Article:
Giornale Adriatico-Mediterraneo: Urbino

06/12/2015 02:26 pm ET | Updated Jun 11, 2016


The Duke of Urbino is immortalized in a famous painting by Piero della Francesca where the artist depicts the notch in the bridge of the nobleman's nose. Urbino legendarily made the alteration to his profile so he so as to have peripheral vision after a battlefield accident in which he lost an eye. However, the Duke who attained the title of count when his brother was defenestrated and then promoted by the pope to the soubriquet he would be known for by posterity was a true Renaissance man. If you go to Urbino, you can see his palazzo. Even though the House of Medici was well represented in Florence, Urbino created a palace that was essentially a town within a town, containing stables, saunas, hot and old water, sewage disposal and a number of other elements which enabled him to keep his court close at hand. Many of the amenities of the Ducal palace could be found at the highpoint of Roman civilization, but the ambitiousness of his project which included totally building over indigenous architecture made him a kind of 15th Century Robert Moses. There is a portrait of Urbino by the Spanish artist Pedro Berruguete which depicts him in armor holding a book in his hand; both his portraits exude a ferocity that is anomalous in such an otherwise cultivated man. He was well prepared for war but also held culture in high esteem. His library contained 6% of the books in the civilized world. and his study is one of the wonders of Italian art, creating feats of perspective through the use of meticulously inlaid wood. Despite his impaired sight, Urbino was one of the great visionaries of his time.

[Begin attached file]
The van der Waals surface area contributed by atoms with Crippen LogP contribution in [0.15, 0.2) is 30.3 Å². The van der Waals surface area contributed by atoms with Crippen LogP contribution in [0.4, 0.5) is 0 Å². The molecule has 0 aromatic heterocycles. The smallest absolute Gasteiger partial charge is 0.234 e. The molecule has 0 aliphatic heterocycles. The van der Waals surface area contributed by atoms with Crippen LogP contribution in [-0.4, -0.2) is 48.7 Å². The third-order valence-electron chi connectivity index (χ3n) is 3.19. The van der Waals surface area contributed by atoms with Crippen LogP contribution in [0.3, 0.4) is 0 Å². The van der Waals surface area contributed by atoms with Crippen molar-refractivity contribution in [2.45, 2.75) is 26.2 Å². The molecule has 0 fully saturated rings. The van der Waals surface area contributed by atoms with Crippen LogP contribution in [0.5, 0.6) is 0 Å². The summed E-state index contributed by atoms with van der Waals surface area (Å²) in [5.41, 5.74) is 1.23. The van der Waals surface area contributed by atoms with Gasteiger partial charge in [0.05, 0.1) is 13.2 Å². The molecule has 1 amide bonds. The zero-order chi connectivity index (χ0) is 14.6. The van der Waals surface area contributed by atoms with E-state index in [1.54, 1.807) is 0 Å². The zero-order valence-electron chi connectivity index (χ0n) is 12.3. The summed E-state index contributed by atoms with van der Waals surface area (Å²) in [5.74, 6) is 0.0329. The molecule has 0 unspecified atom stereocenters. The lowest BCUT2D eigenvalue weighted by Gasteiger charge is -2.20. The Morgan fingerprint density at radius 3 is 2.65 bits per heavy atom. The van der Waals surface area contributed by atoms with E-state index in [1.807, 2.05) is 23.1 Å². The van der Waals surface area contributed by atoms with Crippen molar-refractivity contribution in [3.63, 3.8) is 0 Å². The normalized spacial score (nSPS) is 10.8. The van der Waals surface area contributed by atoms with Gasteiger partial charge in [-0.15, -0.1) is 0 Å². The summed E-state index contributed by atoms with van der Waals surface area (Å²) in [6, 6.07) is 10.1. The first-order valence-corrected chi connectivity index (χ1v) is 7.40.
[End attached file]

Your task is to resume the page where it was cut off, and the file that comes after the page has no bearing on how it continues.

diptych of the Duke and Duchess of Urbino by Piero della Francesca

{This was originally posted to The Screaming Pope, Francis Levy's blog of rants and reactions to contemporary politics, art and culture}